By The Washington Post · Derek Hawkins · NATIONAL, COURTSLAW
The information paints a fragmented picture of Derek Chauvin, who was fired from the Minneapolis Police Department and arrested after video emerged this week showing him kneeling on Floyd's neck for more than eight minutes.
The department declined multiple requests to provide details on Chauvin's use-of-force history Friday, but local media reports from the time of the previous incidents cite police confirming Chauvin's involvement.
A summary of the complaints against Chauvin posted by the department offers no information on why they were filed, and police declined to comment on the nature of the cases. Sixteen of the complaints were closed without discipline. The remaining complaint resulted in two letters of reprimand against Chauvin, according to the summary.
Complaints against police can range from relatively benign issues such as showing up late for duty to severe offenses such as using excessive force. Ronal Serpas, a former head of police in New Orleans, Nashville, Tennessee, and Washington State, said it was difficult to draw conclusions about Chauvin's complaint file without more information, but noted that 17 appeared to be higher than average.
"It's a little unusual to have essentially one a year for 19 years," Serpas told The Washington Post. "That's a concern even if he was late every time. It would certainly catch my attention."
Chauvin, a 44-year-old white man, pressed his knee to Floyd's neck as he and other officers arrested the 46-year-old black man on suspicion of forgery May 25. Floyd, who was handcuffed, died in police custody after telling officers repeatedly, "I cannot breathe." His death set off a wave of protests and riots in Minneapolis and other cities, and reignited long-standing calls for greater police accountability.
Prosecutors charged Chauvin with third-degree murder and manslaughter Friday afternoon. An attorney for Chauvin and a representative from the police officers' union did not immediately respond to requests for comment.
In Minneapolis, Chauvin and Floyd's worlds overlapped. Both worked security at El Nuevo Rodeo, a Latin night club in the southeastern part of the city, according to the former owner, Maya Santamaria.
The pair may not have known each other. The venue's security staff numbered in the dozens, Santamaria said, and Chauvin worked outside while Floyd worked inside. Chauvin had been there 17 years, Floyd much less than that.
Santamaria described Chauvin as a "nice guy" who was "always mellow" around her, but said he was also "tightly wound."
"I'm extremely disappointed that a good friend of mine would be the culprit of this horrible crime," she told The Washington Post.
Recently, there was tension in the precinct where the club was located, Santamaria said, especially when the club started catering to the African-American community.
"I could feel the racial tension," she said. "I could feel the racism. The cops, the 3rd Precinct, even the Minneapolis licensing inspectors. They were hating on me for bringing that element into the neighborhood."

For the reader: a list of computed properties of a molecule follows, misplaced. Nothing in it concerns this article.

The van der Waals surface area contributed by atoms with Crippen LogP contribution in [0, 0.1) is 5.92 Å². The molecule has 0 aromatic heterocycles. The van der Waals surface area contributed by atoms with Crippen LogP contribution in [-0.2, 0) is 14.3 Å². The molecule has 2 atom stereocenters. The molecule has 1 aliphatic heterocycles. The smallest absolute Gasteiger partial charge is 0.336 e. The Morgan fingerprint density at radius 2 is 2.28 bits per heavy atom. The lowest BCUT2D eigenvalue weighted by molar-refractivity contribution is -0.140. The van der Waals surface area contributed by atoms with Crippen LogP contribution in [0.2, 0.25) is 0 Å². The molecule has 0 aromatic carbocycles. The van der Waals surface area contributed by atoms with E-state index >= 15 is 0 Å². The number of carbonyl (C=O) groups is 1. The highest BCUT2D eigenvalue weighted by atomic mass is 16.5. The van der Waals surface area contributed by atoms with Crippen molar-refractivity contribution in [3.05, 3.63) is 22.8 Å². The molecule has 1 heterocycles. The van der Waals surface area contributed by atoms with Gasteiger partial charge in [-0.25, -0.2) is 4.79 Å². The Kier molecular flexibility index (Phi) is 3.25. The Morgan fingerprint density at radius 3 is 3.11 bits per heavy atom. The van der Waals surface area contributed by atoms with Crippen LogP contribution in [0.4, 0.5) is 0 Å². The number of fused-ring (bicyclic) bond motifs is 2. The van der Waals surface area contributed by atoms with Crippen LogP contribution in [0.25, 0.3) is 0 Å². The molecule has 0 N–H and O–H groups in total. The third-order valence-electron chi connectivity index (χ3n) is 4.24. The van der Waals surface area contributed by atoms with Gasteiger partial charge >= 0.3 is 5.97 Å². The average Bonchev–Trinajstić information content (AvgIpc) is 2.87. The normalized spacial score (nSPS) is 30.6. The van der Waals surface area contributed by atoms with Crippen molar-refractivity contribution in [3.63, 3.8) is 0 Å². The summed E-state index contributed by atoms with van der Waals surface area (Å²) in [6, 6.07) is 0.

Property records show Chauvin lived in a single-family home in the eastern outskirts of St. Paul. He also owns a townhouse in Windermere, Florida, records show. Demonstrators gathered outside the central Florida residence Friday to protest Floyd's death.
Earlier in his career, Chauvin, who was hired by the department in 2001, was involved in multiple incidents in which he or other officers used fatal force.
In 2006, he was one of six officers on the scene when Minneapolis police shot and killed a stabbing suspect. The suspect, 42-year-old Wayne Reyes, allegedly drew a shotgun on officers, prompting several of them to open fire. A grand jury declined to bring charges in the case.
Two years later, Chauvin opened fire on Ira Latrell Toles, then 21, while he was responding to a domestic disturbance call, the St. Paul Pioneer Press reported at the time. When Chauvin and another officer arrived, Toles locked himself in a bathroom. Chauvin forced his way in. He shot Toles twice in the abdomen during a struggle, saying later that Toles had tried to grab his gun.
Toles, who survived the shooting and pleaded guilty to a misdemeanor charge, said he fought back against Chauvin in self-defense.
"He tried to kill me in that bathroom," he told the Daily Beast this week.
In another incident in 2011, Chauvin was nearby when officers shot and wounded an assault suspect, the Star Tribune reported at the time. In that case and others, Chauvin was placed on temporary leave during an investigation and later cleared of wrongdoing.
Serpas, the former police chief, noted that the vast majority of police go their entire careers without firing their service weapons, but said Chauvin may have faced a different set of circumstances as a longtime patrol officer that required him to use his gun.
"The longer you're there, the more likely you're going to be exposed to it," Serpas said, "compared to a lot of cops who are going to transition to detectives or something else where they're not out in the public every day."